Teens and Cellphones / 7 tips for managing your teen's cellphone use

Julie Carbery
August 27, 2013
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There is a new attachment object for kids and teens (and moms) everywhere – the cellphone. Our teens and tweens are overly attached to their phones, which represent freedom and unlimited connection to peers. It is convenient for parents to be in constant contact with their kids by cellphone, but from what I see in my office daily, cellphones are taking over the lives of teens at an alarming rate. Parents wishing their tween or teen would see beyond the smartphone screen can follow these seven simple steps to manage your tween or teen’s cellphone usage. 

1. Set clear boundaries
Teens feel most stable and secure when parents are in charge and follow through with consequences. Parents desperately need to set boundaries on “who is in charge” when it comes to cellphones. Teens need to be aware of parental expectations regarding all media usage. 
2. Create a cellphone usage contract
One of the best ways to spell out expectations for cellphone usage is to create a contract that your teen signs. I suggest using guidelines from commonsense.com, which provides free forms and contracts for family discussions about media use. These handy tools can be used as “preventive medicine” even if your teen is currently using her phone responsibly. 
3. Restrict your teen’s cellphone usage as a disciplinary measure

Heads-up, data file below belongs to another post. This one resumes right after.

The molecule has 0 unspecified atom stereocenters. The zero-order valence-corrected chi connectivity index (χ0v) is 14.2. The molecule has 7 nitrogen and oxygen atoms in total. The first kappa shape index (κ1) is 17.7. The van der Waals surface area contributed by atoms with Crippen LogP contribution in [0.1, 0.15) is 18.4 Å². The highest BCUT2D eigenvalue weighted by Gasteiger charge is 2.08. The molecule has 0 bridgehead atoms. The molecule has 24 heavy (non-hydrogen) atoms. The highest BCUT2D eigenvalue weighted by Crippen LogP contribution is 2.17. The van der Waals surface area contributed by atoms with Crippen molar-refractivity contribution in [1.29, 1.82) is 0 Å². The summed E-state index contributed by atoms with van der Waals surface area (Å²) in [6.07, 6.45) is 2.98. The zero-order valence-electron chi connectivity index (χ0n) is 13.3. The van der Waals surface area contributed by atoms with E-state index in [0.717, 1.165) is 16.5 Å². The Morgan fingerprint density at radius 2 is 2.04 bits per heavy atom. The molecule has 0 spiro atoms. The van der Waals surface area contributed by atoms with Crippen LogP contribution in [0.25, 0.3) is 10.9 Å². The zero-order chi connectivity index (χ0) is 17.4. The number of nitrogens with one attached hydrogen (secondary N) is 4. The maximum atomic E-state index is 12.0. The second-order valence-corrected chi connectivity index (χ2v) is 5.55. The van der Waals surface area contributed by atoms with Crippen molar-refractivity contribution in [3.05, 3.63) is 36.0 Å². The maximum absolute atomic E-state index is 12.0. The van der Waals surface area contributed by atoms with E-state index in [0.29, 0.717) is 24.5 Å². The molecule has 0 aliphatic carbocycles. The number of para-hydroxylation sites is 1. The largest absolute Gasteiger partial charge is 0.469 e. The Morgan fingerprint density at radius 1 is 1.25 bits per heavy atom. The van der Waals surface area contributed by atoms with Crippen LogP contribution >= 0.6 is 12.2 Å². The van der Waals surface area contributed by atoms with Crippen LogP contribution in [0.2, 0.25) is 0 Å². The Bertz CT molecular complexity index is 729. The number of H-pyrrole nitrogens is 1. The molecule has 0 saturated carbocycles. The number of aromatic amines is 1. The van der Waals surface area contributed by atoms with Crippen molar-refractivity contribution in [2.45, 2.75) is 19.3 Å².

A great way to utilize your contract is to establish the fact that cellphone usage can be restricted if chores are not completed. After I asked my daughter to unload the dishwasher twice with no action, I turned off her cell service while she was at school. After that incident, she paid closer attention to parental rules and expectations.
4. Set a curfew
Your teen’s cellphone should sleep when she does. Cellphones should be docked each night in a common area. If your teen goes to bed with her phone, she may be tempted to text friends at 2am.
5. Don’t let your teen restrict you from accessing her phone
Many teens create passwords on their phones to prevent their parents from reading their texts. While being a teenager is all about wanting more privacy and independence, parents want to make sure their teen is being safe and making wise decisions. Your teen should not expect complete privacy until she is paying for her own data plan and making responsible choices with her usage.
6. Practice “digital blackouts”
Our family is practicing a “digital blackout” for three days while we are on a vacation this summer, which means no TV, video games, phones or laptops. I will admit that this is also difficult for adults, but I am willing to sacrifice technology for the sake of conversational skills and family life. If the digital detox goes well, we are thinking of declaring Sunday digital blackout day in our family. 
7. Be a good role model by limiting your own cell phone usage
Stay balanced by being mindful of how much time you spend in front of screens and prioritize relationships and other activities over cell phones.
Julie Carbery, L.P.C., Ph.D. is a mother of three children, ages 22, 17, and 8. At her private practice in Dallas, she assists children and teenagers in communicating on family and friendship issues. For more information, visit drjuliecarbery.com.


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